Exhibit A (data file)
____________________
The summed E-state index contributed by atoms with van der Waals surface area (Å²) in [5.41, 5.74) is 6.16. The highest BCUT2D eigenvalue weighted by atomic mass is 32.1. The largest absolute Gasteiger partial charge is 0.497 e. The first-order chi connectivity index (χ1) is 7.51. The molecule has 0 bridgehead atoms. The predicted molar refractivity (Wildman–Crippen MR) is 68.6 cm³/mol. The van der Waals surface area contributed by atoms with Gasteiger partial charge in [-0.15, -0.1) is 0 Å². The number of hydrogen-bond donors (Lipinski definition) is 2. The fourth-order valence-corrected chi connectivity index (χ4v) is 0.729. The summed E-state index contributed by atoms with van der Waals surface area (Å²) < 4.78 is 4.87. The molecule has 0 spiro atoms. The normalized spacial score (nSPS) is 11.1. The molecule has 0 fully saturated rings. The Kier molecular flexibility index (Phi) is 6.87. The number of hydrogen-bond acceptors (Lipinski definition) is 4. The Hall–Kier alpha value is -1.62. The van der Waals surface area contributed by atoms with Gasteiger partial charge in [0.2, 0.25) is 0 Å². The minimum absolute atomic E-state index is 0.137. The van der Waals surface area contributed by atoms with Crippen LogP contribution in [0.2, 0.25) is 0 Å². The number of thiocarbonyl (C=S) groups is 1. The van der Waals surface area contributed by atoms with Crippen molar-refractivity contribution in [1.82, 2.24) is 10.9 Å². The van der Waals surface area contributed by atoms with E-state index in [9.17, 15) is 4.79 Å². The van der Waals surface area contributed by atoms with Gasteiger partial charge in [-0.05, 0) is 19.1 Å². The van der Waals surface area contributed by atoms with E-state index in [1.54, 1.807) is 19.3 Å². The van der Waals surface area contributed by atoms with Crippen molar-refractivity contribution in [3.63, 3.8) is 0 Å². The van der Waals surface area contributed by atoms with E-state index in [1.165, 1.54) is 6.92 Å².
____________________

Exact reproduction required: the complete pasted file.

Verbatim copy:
The summed E-state index contributed by atoms with van der Waals surface area (Å²) in [5.41, 5.74) is 6.16. The highest BCUT2D eigenvalue weighted by atomic mass is 32.1. The largest absolute Gasteiger partial charge is 0.497 e. The first-order chi connectivity index (χ1) is 7.51. The molecule has 0 bridgehead atoms. The predicted molar refractivity (Wildman–Crippen MR) is 68.6 cm³/mol. The van der Waals surface area contributed by atoms with Gasteiger partial charge in [-0.15, -0.1) is 0 Å². The number of hydrogen-bond donors (Lipinski definition) is 2. The fourth-order valence-corrected chi connectivity index (χ4v) is 0.729. The summed E-state index contributed by atoms with van der Waals surface area (Å²) < 4.78 is 4.87. The molecule has 0 spiro atoms. The normalized spacial score (nSPS) is 11.1. The molecule has 0 fully saturated rings. The Kier molecular flexibility index (Phi) is 6.87. The number of hydrogen-bond acceptors (Lipinski definition) is 4. The Hall–Kier alpha value is -1.62. The van der Waals surface area contributed by atoms with Gasteiger partial charge in [0.2, 0.25) is 0 Å². The minimum absolute atomic E-state index is 0.137. The van der Waals surface area contributed by atoms with Crippen LogP contribution in [0.2, 0.25) is 0 Å². The number of thiocarbonyl (C=S) groups is 1. The van der Waals surface area contributed by atoms with Crippen molar-refractivity contribution in [1.82, 2.24) is 10.9 Å². The van der Waals surface area contributed by atoms with E-state index in [9.17, 15) is 4.79 Å². The van der Waals surface area contributed by atoms with Gasteiger partial charge in [-0.05, 0) is 19.1 Å². The van der Waals surface area contributed by atoms with E-state index in [1.54, 1.807) is 19.3 Å². The van der Waals surface area contributed by atoms with Crippen molar-refractivity contribution in [3.63, 3.8) is 0 Å². The van der Waals surface area contributed by atoms with E-state index in [1.165, 1.54) is 6.92 Å².